Top Senate intelligence Democrat: 'more investigating to do'

"In the three-plus years that I have been director of the National Security Agency, I have never been directed to do anything I believe to be illegal, immoral, unethical or inappropriate", he added.

Rogers says he will not publicly discuss private conversations he had with the president. But a report in The Washington Post that Trump went further than just asking Coats to rebut former FBI Director James Comey in public increases the intrigue.

"I have never been pressured, I've never felt pressure to intervene or interfere in any way with shaping intelligence in a political way or in relationship to an ongoing investigation", Director of National Intelligence Dan Coats told the Senate Intelligence Committee in a highly anticipated public hearing.

Angus King (I-ME), who pressed both Director of National Intelligence Dan Coats and National Security Agency chief Mike Rogers to talk about their discussions with President Trump.

"However, he has never felt pressured by the President or anyone else in the Administration to influence any intelligence matters or ongoing investigations", Hale said in a statement.

Rogers said that "those conservations were classified" and that it is "not appropriate in an open forum to discuss those classified conversations".

The conversations with Coats and Rogers took place in the wake of Comey testifying on March 20 that the FBI was investigating possible coordination between the Trump campaign and Russian operatives.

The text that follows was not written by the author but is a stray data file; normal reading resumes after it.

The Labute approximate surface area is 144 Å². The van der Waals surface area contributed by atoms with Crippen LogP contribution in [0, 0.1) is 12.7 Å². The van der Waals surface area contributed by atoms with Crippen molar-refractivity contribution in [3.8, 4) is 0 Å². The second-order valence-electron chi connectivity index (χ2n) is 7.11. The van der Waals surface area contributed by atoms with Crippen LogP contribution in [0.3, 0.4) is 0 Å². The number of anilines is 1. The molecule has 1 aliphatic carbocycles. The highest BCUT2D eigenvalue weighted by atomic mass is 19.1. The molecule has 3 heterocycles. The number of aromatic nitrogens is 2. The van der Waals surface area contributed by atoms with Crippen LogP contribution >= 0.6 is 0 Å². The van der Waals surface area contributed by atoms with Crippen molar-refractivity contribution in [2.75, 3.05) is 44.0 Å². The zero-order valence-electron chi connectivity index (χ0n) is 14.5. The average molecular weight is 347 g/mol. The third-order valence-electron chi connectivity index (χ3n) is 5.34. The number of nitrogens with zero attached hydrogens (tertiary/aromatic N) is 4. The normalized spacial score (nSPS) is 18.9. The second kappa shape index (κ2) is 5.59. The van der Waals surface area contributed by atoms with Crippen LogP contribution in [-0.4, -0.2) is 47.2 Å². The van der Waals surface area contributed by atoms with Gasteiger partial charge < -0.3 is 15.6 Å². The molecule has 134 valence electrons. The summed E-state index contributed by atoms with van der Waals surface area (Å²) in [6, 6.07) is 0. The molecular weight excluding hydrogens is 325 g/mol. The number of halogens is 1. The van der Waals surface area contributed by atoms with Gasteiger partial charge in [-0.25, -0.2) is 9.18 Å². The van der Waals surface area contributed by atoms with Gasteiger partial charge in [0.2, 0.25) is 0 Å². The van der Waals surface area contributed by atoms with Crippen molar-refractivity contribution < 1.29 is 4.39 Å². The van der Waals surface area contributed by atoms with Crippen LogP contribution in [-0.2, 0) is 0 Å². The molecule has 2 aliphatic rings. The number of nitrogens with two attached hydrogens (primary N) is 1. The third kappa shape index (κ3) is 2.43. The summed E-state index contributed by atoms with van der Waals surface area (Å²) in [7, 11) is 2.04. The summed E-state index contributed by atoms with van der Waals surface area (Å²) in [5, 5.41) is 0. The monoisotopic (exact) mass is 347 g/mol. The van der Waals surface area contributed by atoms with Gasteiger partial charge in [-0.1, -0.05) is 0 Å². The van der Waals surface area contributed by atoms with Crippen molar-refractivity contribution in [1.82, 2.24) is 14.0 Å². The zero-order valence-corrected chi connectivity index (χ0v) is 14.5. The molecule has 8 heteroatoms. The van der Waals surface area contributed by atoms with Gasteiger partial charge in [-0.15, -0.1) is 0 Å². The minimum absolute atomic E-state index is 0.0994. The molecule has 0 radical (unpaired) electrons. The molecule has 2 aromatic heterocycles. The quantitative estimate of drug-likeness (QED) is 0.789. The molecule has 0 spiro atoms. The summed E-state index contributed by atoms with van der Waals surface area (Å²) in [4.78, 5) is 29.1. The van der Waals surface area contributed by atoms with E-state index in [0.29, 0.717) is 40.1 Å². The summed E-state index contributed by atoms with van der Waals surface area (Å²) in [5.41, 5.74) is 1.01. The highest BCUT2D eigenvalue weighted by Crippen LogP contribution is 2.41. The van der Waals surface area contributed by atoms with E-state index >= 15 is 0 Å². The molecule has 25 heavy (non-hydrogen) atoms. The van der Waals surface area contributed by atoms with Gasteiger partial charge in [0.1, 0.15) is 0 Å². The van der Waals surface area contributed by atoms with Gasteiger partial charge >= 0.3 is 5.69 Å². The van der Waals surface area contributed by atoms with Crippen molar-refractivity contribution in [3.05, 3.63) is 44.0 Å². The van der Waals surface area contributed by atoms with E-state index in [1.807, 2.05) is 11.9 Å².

On Wednesday and Thursday, four current intelligence officials, along with one former one, will all be testifying under oath before the same Senate panel. Comey associates say that before the director was sacked in May, the president had asked him to drop the investigation into Flynn, and Comey refused.

Acting FBI Director Andrew McCabe and Deputy Attorney General Rod Rosenstein will also testify.

However, the hearing offered relatively little new information, and shortly after it ended at midday, it was overtaken by the release of a statement by James Comey, the former Federal Bureau of Investigation director who was sacked by Trump on May 9. McCabe said the FBI, under special counsel Robert Mueller, is continuing its Russian Federation investigation "in an appropriate and unimpeded way" in the wake of Comey's firing.

Acting FBI Director Andrew McCabe, who took over after Comey was sacked, will also be at the hearing.

But Coats indicated that he would cooperate with the Russian Federation probe now being led by special counsel Robert Mueller.

King blasted Rogers, saying if there is no invocation of executive privilege, "Why are you not answering these questions".

Comey also said Trump demanded he pledge his loyalty in a White House meeting on January 27, just days after he took office under the cloud of allegations that Russia's interference helped him win election. McCabe refused to discuss any conversations he'd had with Comey regarding Comey's discussions with Trump.

Wednesday's hearing also is focusing on Section 702 of the FISA law.

The only silver lining for the Trump White House may be the formal focus of the hearing: re-authorization of legislation that allows for surveillance of foreign officials, an issue at the center of Trump's own tweets against the Russian Federation investigations.

  • Larry Hoffman